That’s too wine geek-y. Recommend better, sir: Juicier, fruit-forward American Grenache will do nicely, too.
Can’t have lentils without that sausage, though.: A gamey, but balanced Spanish Monastrell (aka Mourvèdre) should suffice nicely.
French Onion Soup with Cru Beaujolais
Classic French comfort food deserves a classic pairing: Beaujolais. Not just any Beaujolais, though. It has to be a Cru, preferably one known for producing a lighter style. The Fleurie, Saint-Amour, and Chiroubles AOCs are the first three to come to mind, with just the right flavors (plum, cherry, and peach) to complement the distinct sweet flavor of maillard reaction caused by slow cooked onions. While some may say it’s too light for something so rustic and brothy, the acidity in this wine should cut right through without an issue!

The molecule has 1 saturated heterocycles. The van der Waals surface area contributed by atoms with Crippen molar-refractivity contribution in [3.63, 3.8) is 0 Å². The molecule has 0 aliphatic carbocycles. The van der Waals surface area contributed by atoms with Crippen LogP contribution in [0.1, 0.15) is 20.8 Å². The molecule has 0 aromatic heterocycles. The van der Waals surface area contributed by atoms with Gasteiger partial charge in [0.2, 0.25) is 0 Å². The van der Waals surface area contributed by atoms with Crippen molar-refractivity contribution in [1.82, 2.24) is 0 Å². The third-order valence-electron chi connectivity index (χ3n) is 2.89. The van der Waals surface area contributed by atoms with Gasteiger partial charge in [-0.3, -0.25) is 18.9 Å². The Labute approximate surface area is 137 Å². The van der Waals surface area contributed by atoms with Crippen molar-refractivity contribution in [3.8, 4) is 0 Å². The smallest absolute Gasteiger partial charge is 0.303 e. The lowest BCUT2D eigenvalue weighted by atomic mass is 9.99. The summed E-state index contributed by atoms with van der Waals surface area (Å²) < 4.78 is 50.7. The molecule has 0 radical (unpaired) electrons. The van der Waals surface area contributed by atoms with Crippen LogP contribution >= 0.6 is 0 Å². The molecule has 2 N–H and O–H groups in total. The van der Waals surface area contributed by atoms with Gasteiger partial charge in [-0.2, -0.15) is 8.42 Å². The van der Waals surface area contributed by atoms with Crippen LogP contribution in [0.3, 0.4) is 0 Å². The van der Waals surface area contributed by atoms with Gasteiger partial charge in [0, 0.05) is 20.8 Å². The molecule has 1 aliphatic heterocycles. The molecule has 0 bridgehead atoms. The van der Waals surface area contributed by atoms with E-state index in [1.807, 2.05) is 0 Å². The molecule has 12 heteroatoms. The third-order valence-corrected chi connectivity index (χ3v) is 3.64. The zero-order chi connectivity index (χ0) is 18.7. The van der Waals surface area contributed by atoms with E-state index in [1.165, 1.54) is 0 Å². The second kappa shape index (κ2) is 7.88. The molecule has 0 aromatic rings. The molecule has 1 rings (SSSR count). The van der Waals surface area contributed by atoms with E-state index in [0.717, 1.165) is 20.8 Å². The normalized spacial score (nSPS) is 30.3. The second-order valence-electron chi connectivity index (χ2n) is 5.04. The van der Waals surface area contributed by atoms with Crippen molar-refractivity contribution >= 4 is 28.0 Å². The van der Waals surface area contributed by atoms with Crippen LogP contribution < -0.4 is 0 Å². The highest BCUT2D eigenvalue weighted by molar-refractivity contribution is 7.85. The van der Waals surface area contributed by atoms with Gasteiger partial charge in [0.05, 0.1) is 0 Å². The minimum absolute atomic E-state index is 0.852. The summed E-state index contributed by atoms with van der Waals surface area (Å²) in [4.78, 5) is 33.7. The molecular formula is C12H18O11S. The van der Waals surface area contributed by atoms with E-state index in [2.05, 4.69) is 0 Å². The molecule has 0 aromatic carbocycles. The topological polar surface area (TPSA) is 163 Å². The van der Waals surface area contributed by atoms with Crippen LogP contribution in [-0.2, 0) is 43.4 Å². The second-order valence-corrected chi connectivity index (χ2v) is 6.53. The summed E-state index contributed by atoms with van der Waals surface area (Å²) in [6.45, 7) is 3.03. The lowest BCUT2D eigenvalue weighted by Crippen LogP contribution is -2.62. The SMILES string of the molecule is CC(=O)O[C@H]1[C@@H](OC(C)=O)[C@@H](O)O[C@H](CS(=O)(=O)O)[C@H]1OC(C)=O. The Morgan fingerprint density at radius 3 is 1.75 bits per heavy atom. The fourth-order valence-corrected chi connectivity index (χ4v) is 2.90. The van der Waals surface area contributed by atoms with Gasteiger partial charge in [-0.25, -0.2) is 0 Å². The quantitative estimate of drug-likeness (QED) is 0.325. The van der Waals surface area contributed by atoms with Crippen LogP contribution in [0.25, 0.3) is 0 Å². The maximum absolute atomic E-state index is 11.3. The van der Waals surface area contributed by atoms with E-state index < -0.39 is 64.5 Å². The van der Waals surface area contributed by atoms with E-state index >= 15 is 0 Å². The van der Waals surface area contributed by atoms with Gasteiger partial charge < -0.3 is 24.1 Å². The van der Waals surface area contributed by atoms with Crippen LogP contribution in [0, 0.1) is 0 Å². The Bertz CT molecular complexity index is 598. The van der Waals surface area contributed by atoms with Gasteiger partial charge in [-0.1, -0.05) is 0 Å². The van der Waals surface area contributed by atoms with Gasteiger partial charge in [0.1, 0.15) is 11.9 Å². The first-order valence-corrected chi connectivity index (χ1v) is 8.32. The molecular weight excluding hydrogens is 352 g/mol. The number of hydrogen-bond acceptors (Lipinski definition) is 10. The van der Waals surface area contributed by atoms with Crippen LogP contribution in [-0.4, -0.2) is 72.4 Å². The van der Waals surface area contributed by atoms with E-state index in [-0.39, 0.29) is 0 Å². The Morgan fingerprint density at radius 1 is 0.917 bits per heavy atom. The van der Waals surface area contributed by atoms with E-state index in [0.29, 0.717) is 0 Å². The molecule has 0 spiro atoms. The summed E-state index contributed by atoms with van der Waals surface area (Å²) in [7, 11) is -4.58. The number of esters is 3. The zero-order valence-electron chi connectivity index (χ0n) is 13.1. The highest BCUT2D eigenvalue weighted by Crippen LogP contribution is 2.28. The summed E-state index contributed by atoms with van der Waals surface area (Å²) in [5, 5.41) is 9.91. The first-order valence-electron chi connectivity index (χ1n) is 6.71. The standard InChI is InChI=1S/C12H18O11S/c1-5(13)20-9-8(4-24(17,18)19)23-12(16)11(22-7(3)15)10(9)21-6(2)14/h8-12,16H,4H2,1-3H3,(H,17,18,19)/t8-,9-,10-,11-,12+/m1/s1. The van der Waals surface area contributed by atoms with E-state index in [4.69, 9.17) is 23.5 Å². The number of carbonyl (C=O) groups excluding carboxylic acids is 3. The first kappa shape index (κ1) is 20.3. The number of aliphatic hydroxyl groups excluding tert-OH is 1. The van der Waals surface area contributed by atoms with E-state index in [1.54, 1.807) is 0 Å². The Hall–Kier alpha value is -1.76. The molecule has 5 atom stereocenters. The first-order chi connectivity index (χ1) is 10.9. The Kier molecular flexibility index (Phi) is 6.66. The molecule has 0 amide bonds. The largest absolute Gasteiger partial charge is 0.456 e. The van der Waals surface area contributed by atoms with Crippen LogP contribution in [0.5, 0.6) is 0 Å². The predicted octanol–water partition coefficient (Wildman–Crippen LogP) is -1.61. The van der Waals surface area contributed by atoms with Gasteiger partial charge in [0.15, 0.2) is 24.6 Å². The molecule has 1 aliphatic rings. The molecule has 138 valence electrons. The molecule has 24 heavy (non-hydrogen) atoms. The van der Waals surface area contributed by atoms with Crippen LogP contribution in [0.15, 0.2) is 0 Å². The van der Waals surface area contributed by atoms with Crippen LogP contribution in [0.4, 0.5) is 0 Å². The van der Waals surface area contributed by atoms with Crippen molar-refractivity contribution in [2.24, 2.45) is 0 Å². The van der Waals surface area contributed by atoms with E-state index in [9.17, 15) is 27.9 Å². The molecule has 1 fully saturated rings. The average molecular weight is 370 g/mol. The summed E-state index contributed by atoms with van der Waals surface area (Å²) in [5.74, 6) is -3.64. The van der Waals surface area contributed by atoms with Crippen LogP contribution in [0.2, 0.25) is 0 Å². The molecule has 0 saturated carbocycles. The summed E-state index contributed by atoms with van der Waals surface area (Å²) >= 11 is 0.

Fresh out of Cru Beaujolais over here: food-friendly Gamay has got you.
New England Clam Chowder with Muscadet
Lean, green, and at times, downright saline, Muscadet (aka Melon) is a peerless match for a supper of New England Clam Chowder and oyster crackers. The slightly more expensive (but still usually around $20) lees-aged Muscadet has an almost lager-like taste and texture that sounds downright tempting. But you know, an even more basic example will perform quite nicely, even if you’re eating from a soup carton and sipping out of a mason jar.
Italian Wedding Soup with Primitivo